Validation, vanity, valuation, value – what metrics should startups be chasing? Find out at TechSparks 2016!

29th Sep 2016
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There is no shortage of advice on what metrics a startup should be tracking at different stages of growth, and what the limitations are of these metrics. See for example YourStory’s earlier articles on Valuation and Profitability, GMV, Product Psychology, and even Startup Purpose.

metrics

One of the key measures of a startup’s skills, capability and progress is its performance as a learning organisation. The field of knowledge management (KM) offers useful indicators of how a startup should become an effective learning organisation as it figures out its product-market fit, features, customer solutions, and business model. Here are the five key types of metrics entrepreneurs should add to their performance dashboards: activity, process, knowledge, people and business.

Activity metrics

These are a necessary but not sufficient reflection of traction – also described as technology metrics or even vanity metrics. Measures such as web traffic, app downloads, footfalls and online interactivity fall in this category. If you have low performance in these basic ‘entry-level’ metrics, you better go back to the drawing board and start over again – but even high performance in this phase is only the first step towards success.

Process metrics

This is where the action really begins: are you able to improve a certain core business process or activity for your customers, or for your business model? This could be lowering costs of acquisition, higher efficiency in marketing, better price comparison services, higher sales rates, and so on. These should be tied to specific problems and pain paints of your B2C or B2B target consumers.

Knowledge metrics

This is where you are actually building best practices (as well as worst practices to avoid!) in your startup processes, gleaning valuable customer insights and profiles, filing patents, refining checklists for different customer segment engagement, and so on. As explained by Eric Ries in his classic Lean Startup (see my book review), startups are companies who are ‘specifically geared to product and institution building in a context of extreme uncertainty, based on innovation accounting and build-measure-learn cycles.’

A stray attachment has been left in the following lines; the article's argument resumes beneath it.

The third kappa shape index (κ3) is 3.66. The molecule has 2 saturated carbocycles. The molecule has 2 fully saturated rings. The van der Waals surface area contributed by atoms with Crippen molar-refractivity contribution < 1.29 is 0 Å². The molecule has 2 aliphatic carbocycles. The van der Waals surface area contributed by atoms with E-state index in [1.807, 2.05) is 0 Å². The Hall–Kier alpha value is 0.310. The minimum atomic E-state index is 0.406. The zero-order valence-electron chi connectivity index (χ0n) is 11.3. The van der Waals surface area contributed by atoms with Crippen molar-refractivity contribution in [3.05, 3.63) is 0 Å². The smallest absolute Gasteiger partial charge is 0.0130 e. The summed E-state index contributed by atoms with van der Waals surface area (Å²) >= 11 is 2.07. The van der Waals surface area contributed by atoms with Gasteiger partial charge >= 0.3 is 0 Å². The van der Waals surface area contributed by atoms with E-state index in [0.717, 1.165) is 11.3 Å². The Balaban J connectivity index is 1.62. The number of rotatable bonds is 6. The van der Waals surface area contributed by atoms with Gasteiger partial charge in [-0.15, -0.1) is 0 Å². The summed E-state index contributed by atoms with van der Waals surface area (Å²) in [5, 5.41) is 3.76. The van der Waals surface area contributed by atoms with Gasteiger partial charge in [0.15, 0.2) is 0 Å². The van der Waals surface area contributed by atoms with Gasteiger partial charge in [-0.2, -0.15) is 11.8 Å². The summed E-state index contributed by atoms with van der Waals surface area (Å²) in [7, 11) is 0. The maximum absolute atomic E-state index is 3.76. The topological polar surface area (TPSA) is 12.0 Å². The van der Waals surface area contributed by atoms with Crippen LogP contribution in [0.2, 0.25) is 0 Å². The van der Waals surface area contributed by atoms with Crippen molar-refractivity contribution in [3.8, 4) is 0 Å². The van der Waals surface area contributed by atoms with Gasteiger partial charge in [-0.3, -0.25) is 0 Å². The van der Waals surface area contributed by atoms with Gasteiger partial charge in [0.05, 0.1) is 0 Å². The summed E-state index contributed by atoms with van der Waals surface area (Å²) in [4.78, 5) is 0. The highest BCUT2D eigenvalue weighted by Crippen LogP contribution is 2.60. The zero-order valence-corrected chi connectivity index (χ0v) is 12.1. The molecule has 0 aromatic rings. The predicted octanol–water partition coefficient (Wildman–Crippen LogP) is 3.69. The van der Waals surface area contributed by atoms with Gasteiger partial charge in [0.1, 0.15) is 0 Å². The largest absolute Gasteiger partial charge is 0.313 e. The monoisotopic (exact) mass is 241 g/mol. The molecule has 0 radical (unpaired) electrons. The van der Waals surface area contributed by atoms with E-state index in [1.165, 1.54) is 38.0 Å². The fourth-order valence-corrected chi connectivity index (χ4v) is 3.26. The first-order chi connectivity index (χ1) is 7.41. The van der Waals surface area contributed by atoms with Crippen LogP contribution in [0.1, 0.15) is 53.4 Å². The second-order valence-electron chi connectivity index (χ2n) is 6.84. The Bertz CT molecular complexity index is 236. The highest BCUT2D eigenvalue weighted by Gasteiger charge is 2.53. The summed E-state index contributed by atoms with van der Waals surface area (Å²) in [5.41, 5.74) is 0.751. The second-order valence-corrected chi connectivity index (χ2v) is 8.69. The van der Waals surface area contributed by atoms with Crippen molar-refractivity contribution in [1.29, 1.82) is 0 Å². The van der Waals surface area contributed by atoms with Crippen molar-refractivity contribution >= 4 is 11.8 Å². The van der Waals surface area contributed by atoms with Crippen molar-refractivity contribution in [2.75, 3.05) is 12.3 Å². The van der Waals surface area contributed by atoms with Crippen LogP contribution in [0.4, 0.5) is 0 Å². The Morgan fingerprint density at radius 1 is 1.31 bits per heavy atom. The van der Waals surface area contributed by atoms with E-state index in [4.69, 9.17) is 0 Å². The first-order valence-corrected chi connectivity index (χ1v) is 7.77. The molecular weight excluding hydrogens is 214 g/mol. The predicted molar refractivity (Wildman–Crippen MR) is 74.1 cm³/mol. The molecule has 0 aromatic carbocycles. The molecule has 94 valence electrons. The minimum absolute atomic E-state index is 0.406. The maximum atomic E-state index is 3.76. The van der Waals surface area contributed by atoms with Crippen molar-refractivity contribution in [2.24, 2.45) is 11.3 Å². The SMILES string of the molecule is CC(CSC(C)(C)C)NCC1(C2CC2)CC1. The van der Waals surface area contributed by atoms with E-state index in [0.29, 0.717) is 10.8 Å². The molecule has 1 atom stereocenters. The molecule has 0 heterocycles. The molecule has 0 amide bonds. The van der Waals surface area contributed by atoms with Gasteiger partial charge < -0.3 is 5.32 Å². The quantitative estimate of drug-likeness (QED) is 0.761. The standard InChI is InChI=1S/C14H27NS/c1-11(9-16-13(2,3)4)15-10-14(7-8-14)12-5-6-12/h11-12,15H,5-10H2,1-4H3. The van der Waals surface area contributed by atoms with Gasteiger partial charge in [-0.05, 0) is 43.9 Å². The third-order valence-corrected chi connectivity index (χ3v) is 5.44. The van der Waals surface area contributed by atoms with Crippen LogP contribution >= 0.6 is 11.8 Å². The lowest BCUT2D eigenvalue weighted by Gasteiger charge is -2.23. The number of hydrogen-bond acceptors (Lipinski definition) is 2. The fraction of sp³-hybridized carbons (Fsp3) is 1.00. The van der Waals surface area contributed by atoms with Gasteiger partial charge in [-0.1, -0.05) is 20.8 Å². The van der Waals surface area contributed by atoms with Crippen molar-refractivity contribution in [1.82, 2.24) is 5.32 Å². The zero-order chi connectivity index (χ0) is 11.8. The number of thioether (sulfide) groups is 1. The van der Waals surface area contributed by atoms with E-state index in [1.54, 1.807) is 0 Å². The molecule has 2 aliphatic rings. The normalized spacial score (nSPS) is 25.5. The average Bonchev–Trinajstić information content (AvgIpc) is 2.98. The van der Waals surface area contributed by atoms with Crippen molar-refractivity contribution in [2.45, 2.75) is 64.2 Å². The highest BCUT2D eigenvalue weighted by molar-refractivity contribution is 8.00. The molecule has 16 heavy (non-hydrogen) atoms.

Knowledge metrics are focused on validated learning from customers about business prospects (the most vital function of a startup). Startups should become adept at not just knowing their domain but learning and experimenting efficiently in this domain. The repository of tested and validated hypotheses – and the speed of crafting such quality learnings - are part of the success fabric of a startup, particularly in a hyper-competitive ecosystem.

People metrics

These are semi-quantitative metrics which assess the level of satisfaction of your customers, employees, managers and business partners. How well are you performing in the LIFE metric (Little Innovation From Everyone)? How are you measuring progress against attrition and poaching? What is the empowerment and aspiration level of your team?

External metrics on the people side include how satisfied your customers are with the product performance, price points, and after-sales service. In ecosystem-based innovation (see my book review of Wide Lens Innovation), level of comfort and trust among your channel partners is also an important people metric.

Business metrics

These are some of the most important metrics a startup must measure itself up against. Investors, especially, will look at customer retention rates, up-selling and cross-selling, profit margins, and competitive moats. These measures are cascaded from the previous types of metrics.

There is no end of advice startups will get on such metrics, and this may seem bewildering at first – but clarity will emerge once you categorise metrics and expectations by sector. For example, retail sector startups (such as grocery delivery) will require large investments up front even before launch, B2B enterprise sector startups may also need relatively large investments early on, whereas B2C digital startups may be able to show some validation and revenues even before needing funding (see YourStory articles on boot-strapped startups and valuation dynamics).

Many of these issues will be discussed at TechSparks 2016. For example, there will be practical in-depth case studies of startups at different scale stages such as Paytm, RazorPay, FreeCharge, Zendesk, HelpChat, HelpDesk, Zerodha, FusionCharts, BookMyShow, Directi, Zoho, MyDala, MapMyGenome and Ola.

Investor insights on their priorities of metrics will be provided by Sequoia, Signal Hill, Aspada, Blume, Axis Bank and Swan Angels. There will also be extensive coverage of these tips on metrics in YourStory articles – but for first-hand insights and networking, be ensure to enrol for TechSparks here!

 

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